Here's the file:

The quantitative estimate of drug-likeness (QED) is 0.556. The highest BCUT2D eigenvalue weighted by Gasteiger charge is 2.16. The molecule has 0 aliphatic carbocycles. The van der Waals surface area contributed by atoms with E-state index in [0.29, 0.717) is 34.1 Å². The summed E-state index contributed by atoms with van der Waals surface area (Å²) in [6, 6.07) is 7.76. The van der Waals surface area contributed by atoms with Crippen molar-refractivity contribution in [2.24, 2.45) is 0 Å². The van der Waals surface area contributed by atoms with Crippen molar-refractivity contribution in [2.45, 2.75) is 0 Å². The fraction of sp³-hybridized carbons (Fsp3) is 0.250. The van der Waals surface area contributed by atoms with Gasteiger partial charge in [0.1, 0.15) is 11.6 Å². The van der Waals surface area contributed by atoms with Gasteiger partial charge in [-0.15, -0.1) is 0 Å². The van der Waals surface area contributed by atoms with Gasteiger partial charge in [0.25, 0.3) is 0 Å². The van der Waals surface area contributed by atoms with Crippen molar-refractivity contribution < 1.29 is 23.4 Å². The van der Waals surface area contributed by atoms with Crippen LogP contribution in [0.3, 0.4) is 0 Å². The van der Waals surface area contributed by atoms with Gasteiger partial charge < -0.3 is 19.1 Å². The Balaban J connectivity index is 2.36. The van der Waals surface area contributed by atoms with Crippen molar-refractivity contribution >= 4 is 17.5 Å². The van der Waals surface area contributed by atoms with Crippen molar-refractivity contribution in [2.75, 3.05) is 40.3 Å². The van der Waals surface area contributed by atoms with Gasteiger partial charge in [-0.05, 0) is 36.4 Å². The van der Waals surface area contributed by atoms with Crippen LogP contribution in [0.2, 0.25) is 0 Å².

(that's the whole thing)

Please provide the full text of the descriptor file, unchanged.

The quantitative estimate of drug-likeness (QED) is 0.556. The highest BCUT2D eigenvalue weighted by Gasteiger charge is 2.16. The molecule has 0 aliphatic carbocycles. The van der Waals surface area contributed by atoms with E-state index in [0.29, 0.717) is 34.1 Å². The summed E-state index contributed by atoms with van der Waals surface area (Å²) in [6, 6.07) is 7.76. The van der Waals surface area contributed by atoms with Crippen molar-refractivity contribution in [2.24, 2.45) is 0 Å². The van der Waals surface area contributed by atoms with Crippen molar-refractivity contribution in [2.45, 2.75) is 0 Å². The fraction of sp³-hybridized carbons (Fsp3) is 0.250. The van der Waals surface area contributed by atoms with Gasteiger partial charge in [0.1, 0.15) is 11.6 Å². The van der Waals surface area contributed by atoms with Gasteiger partial charge in [-0.15, -0.1) is 0 Å². The van der Waals surface area contributed by atoms with Gasteiger partial charge in [0.25, 0.3) is 0 Å². The van der Waals surface area contributed by atoms with Crippen molar-refractivity contribution < 1.29 is 23.4 Å². The van der Waals surface area contributed by atoms with Crippen LogP contribution in [0.3, 0.4) is 0 Å². The van der Waals surface area contributed by atoms with Gasteiger partial charge < -0.3 is 19.1 Å². The Balaban J connectivity index is 2.36. The van der Waals surface area contributed by atoms with Crippen molar-refractivity contribution >= 4 is 17.5 Å². The van der Waals surface area contributed by atoms with Crippen molar-refractivity contribution in [2.75, 3.05) is 40.3 Å². The van der Waals surface area contributed by atoms with Gasteiger partial charge in [-0.05, 0) is 36.4 Å². The van der Waals surface area contributed by atoms with Crippen LogP contribution in [0.2, 0.25) is 0 Å².